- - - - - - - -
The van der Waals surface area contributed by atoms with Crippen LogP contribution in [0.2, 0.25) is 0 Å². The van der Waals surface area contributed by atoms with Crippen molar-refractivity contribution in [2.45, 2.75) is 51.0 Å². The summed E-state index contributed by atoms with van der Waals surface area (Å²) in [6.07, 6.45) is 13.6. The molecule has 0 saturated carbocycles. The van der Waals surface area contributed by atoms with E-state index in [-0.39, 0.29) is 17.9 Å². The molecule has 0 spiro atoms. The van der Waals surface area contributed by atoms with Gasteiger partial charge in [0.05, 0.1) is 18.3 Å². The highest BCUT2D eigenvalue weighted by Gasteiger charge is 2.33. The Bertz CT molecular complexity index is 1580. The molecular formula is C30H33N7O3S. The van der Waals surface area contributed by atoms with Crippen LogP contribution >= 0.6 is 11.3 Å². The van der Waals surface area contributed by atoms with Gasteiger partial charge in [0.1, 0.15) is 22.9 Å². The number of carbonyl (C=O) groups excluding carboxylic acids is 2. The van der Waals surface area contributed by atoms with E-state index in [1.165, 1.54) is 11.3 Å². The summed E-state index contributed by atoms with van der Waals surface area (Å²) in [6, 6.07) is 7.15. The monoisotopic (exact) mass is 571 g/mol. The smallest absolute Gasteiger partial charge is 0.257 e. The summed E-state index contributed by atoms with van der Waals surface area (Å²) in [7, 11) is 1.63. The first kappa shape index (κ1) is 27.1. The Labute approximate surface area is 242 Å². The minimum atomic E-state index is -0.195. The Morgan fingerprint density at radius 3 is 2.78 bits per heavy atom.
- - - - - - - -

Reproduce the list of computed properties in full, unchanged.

The van der Waals surface area contributed by atoms with Crippen LogP contribution in [0.2, 0.25) is 0 Å². The van der Waals surface area contributed by atoms with Crippen molar-refractivity contribution in [2.45, 2.75) is 51.0 Å². The summed E-state index contributed by atoms with van der Waals surface area (Å²) in [6.07, 6.45) is 13.6. The molecule has 0 saturated carbocycles. The van der Waals surface area contributed by atoms with E-state index in [-0.39, 0.29) is 17.9 Å². The molecule has 0 spiro atoms. The van der Waals surface area contributed by atoms with Gasteiger partial charge in [0.05, 0.1) is 18.3 Å². The highest BCUT2D eigenvalue weighted by Gasteiger charge is 2.33. The Bertz CT molecular complexity index is 1580. The molecular formula is C30H33N7O3S. The van der Waals surface area contributed by atoms with Crippen LogP contribution >= 0.6 is 11.3 Å². The van der Waals surface area contributed by atoms with Gasteiger partial charge in [0.1, 0.15) is 22.9 Å². The number of carbonyl (C=O) groups excluding carboxylic acids is 2. The van der Waals surface area contributed by atoms with E-state index in [1.165, 1.54) is 11.3 Å². The summed E-state index contributed by atoms with van der Waals surface area (Å²) in [6, 6.07) is 7.15. The monoisotopic (exact) mass is 571 g/mol. The smallest absolute Gasteiger partial charge is 0.257 e. The summed E-state index contributed by atoms with van der Waals surface area (Å²) in [7, 11) is 1.63. The first kappa shape index (κ1) is 27.1. The Labute approximate surface area is 242 Å². The minimum atomic E-state index is -0.195. The Morgan fingerprint density at radius 3 is 2.78 bits per heavy atom.